Archives for February 2006

Learn Real Estate Investing At Community College?

It appears that housing prices are starting to flatten out in my area, while rents are rising. So my interest in learning how to find, buy, and manage a rental property of my own is back, but I’m getting tired of plodding through my Modern Real Estate Practice textbook. By chance, I noticed that my local community college also offers some short non-credit courses in Real Estate Investing. Here are some sample listings that caught my eye:

Elements of Small Property Investment
Learn easy-to-use rules to analyze income property for sale or purchase. Includes terms, evaluation forumulas, and analysis sheets used to recognize a profitable venture.
(3 hour class, $45)

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Don’t Be A Victim

I just finished watching the end of the Winter Olympics on my TiVo, and I was struck by something. These athletes are inspiring not because they can go fast on snow, but because they did not focus on the fact that they were too short or too skinny, that practicing every day is really hard, or that not enough people watch their sport. They achieve excellence because they know what they want and they are not afraid to work for it.

Right now there seems to be a trend towards books like ‘Strapped: Why America’s 20- and 30-Somethings Can’t Get Ahead‘ and ‘Generation Debt‘, about how young people have it so rough – what with credit card companies throwing money at us, high education costs, and soaring housing prices. No wonder we’re in debt. My response? Don’t Be A Victim! Yes, Social Security is gonna suck big time for us. Education is expensive, but it’s up to you to make it worth it. I can’t afford a house either, so guess what? I’m saving up for one.
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More Credit Card Debt, Here I Come!

I’ve decided to continue my somewhat controversial practice of borrowing cash from credit cards and profiting by earning interest off of it. As I’ve already got my $100 gift card from my Citi Professional Card with ThankYou Network, I’m going to use the no balance transfer fee 0% APR offer also included with it to take out $9,000 free for 9 months. I figure I can put it in a bank account earning at least 4.5% APR, so that would be about $300 profit pre-tax. This will join the $20,000 in borrowed money that I already have out.

For those interested, please see the following posts which detail how I go about doing this, see my very detailed series on How To Make Money From 0% APR Balance Transfers.
Please read through those posts and the comments before yelling at me! =) Your concerns are most likely already voiced, and my response already jotted down. I’ve been doing this for years and I’ve heard it all. Yes, there are some dangers. Here’s a good rule of thumb: If you’ve missed a credit card payment deadline within the last year, doing this may not be a good idea. The simple truth is that I have personally decided that it is worth the risk for me. Why do I bother? Moola. Dough. Bling. A quick and dirty example:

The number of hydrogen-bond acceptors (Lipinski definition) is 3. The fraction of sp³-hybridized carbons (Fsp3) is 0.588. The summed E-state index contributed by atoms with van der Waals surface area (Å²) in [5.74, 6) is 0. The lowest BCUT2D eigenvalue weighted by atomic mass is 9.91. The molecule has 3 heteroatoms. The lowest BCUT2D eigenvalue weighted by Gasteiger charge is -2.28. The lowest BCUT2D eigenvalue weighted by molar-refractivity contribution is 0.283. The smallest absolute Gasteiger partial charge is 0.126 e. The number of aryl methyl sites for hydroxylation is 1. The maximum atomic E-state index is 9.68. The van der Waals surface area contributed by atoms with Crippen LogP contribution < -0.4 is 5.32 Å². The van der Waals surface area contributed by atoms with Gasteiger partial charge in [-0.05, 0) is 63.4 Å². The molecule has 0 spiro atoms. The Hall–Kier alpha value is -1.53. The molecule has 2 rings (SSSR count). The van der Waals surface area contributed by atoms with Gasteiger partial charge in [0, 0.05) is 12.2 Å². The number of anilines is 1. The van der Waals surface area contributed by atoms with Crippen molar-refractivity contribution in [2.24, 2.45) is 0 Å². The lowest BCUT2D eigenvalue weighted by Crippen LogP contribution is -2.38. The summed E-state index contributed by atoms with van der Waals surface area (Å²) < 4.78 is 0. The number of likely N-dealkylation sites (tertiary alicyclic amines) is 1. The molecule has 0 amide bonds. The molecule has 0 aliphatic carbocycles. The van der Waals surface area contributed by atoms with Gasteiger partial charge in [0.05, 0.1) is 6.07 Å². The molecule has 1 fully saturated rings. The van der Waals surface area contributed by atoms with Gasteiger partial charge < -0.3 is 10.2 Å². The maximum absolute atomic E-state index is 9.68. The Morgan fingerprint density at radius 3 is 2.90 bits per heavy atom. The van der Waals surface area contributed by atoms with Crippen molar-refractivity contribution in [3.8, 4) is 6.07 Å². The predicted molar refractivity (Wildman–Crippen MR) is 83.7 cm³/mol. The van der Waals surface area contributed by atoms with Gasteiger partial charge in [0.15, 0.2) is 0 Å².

If you have good credit, you can borrow $30,000 for 12 months with no fees (use one of the offers listed above). $30,000 x 4.5% = $1,350. Even after taxes, I’m looking at over a grand of free money. As usual it took me way less time to request my check than it did to write this post.

Reconstructing Our Portfolio: Initial Thoughts

Now that I have decided to stop spending time learning to trade individual stocks, I want to focus instead on optimizing our retirement portfolio. Right now we have almost $50,000 in retirement accounts, and if I liquidate my stock positions and start adding money regularly to a taxable brokerage account we can keeping building on that. That seems like enough money to split in between some different mutual funds to achieve a more specific asset allocation.

I intend to choose an asset allocation based on Modern Portfolio Theory, which tries to achieve the greatest return for a given amount of risk. Or the least risk for a given long-term expected return. There is lots of math and research behind it, but I’ll get more into that later. I’ve gone ahead and ordered a book dedicated to this, The Intelligent Asset Allocator by William Bernstein, to be my main resource. My overall goals are to (1) make my portfolio optimized with minimal expenses and (2) make it easy to maintain and continuously add money to.

Buying Generic… Sometimes

My wife and I were in Costco recently and came across the big tubs of laundry detergent. I moved instinctively towards the store-brand Kirkland, but then I got The Look. “Umm… no. We are going to spend the extra 4 bucks and buy the Tide.” Tip for the soon to be married – pick your battles wisely ;). 4 bucks is not worth it. We got the name-brand Bounce dryer sheets too. (Why we even need dryer sheets at all is beyond me)

This came to mind today as I was flipping through a free trial issue of Consumer Reports magazine I received. They compared 24 laundry detergents, and guess which was a CR Best Buy and beat out Tide? Yep, Kirkland Signature. Which got me to thinking, what products are we okay with ‘going generic’ with, and which are we not? Any why? It’s actually pretty funny, and doesn’t really make much sense at times.
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MyMoneyBlog Archives In Bite-Sized Bits

I have been blogging for over a year now, and it has been a great journey. For those that don’t want slog through all the old posts, I’ve compiled a kind of highlight reel (insert ESPN theme here):